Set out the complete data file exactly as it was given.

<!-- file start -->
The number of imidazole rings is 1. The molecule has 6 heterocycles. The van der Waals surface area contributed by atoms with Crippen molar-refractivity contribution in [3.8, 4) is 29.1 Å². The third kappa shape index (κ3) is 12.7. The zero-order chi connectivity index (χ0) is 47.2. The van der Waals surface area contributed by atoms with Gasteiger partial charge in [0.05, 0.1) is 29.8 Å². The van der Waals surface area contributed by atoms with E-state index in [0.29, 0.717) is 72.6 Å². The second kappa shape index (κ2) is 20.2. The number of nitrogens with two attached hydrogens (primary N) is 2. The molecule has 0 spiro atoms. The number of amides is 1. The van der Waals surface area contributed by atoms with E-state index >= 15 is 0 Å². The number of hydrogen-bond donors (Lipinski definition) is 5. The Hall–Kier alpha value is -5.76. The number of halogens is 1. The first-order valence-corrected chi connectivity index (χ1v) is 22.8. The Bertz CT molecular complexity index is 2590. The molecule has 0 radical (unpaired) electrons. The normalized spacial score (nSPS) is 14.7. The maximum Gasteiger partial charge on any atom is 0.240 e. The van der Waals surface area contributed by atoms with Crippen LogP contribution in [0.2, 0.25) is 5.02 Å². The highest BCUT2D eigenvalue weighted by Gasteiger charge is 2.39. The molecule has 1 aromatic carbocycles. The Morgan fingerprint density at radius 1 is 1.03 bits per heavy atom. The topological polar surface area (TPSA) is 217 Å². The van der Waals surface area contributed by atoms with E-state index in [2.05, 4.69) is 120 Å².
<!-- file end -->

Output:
The number of imidazole rings is 1. The molecule has 6 heterocycles. The van der Waals surface area contributed by atoms with Crippen molar-refractivity contribution in [3.8, 4) is 29.1 Å². The third kappa shape index (κ3) is 12.7. The zero-order chi connectivity index (χ0) is 47.2. The van der Waals surface area contributed by atoms with Gasteiger partial charge in [0.05, 0.1) is 29.8 Å². The van der Waals surface area contributed by atoms with E-state index in [0.29, 0.717) is 72.6 Å². The second kappa shape index (κ2) is 20.2. The number of nitrogens with two attached hydrogens (primary N) is 2. The molecule has 0 spiro atoms. The number of amides is 1. The van der Waals surface area contributed by atoms with E-state index >= 15 is 0 Å². The number of hydrogen-bond donors (Lipinski definition) is 5. The Hall–Kier alpha value is -5.76. The number of halogens is 1. The first-order valence-corrected chi connectivity index (χ1v) is 22.8. The Bertz CT molecular complexity index is 2590. The molecule has 0 radical (unpaired) electrons. The normalized spacial score (nSPS) is 14.7. The maximum Gasteiger partial charge on any atom is 0.240 e. The van der Waals surface area contributed by atoms with Crippen LogP contribution in [0.2, 0.25) is 5.02 Å². The highest BCUT2D eigenvalue weighted by Gasteiger charge is 2.39. The molecule has 1 aromatic carbocycles. The Morgan fingerprint density at radius 1 is 1.03 bits per heavy atom. The topological polar surface area (TPSA) is 217 Å². The van der Waals surface area contributed by atoms with E-state index in [2.05, 4.69) is 120 Å².